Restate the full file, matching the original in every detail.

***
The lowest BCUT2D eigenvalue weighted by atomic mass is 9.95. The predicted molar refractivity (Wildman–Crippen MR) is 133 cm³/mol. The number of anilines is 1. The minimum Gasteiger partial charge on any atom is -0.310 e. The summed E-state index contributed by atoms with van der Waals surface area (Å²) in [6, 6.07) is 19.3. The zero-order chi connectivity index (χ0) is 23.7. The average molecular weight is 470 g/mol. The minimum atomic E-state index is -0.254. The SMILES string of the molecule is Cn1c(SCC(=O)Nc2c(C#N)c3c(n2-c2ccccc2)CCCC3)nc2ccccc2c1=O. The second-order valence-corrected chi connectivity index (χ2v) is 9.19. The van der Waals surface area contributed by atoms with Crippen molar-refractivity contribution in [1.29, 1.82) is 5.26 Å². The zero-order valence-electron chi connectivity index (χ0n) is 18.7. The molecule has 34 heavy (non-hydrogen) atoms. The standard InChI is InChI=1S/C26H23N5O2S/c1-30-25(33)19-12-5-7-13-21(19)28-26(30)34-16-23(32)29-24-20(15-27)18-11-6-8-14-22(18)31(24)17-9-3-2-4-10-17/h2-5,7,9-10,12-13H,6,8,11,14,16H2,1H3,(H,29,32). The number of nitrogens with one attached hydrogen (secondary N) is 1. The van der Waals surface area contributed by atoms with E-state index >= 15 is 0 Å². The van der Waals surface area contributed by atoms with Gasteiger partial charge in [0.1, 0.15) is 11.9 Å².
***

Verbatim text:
The lowest BCUT2D eigenvalue weighted by atomic mass is 9.95. The predicted molar refractivity (Wildman–Crippen MR) is 133 cm³/mol. The number of anilines is 1. The minimum Gasteiger partial charge on any atom is -0.310 e. The summed E-state index contributed by atoms with van der Waals surface area (Å²) in [6, 6.07) is 19.3. The zero-order chi connectivity index (χ0) is 23.7. The average molecular weight is 470 g/mol. The minimum atomic E-state index is -0.254. The SMILES string of the molecule is Cn1c(SCC(=O)Nc2c(C#N)c3c(n2-c2ccccc2)CCCC3)nc2ccccc2c1=O. The second-order valence-corrected chi connectivity index (χ2v) is 9.19. The van der Waals surface area contributed by atoms with Crippen molar-refractivity contribution in [1.29, 1.82) is 5.26 Å². The zero-order valence-electron chi connectivity index (χ0n) is 18.7. The molecule has 34 heavy (non-hydrogen) atoms. The standard InChI is InChI=1S/C26H23N5O2S/c1-30-25(33)19-12-5-7-13-21(19)28-26(30)34-16-23(32)29-24-20(15-27)18-11-6-8-14-22(18)31(24)17-9-3-2-4-10-17/h2-5,7,9-10,12-13H,6,8,11,14,16H2,1H3,(H,29,32). The number of nitrogens with one attached hydrogen (secondary N) is 1. The van der Waals surface area contributed by atoms with E-state index >= 15 is 0 Å². The van der Waals surface area contributed by atoms with Gasteiger partial charge in [0.1, 0.15) is 11.9 Å².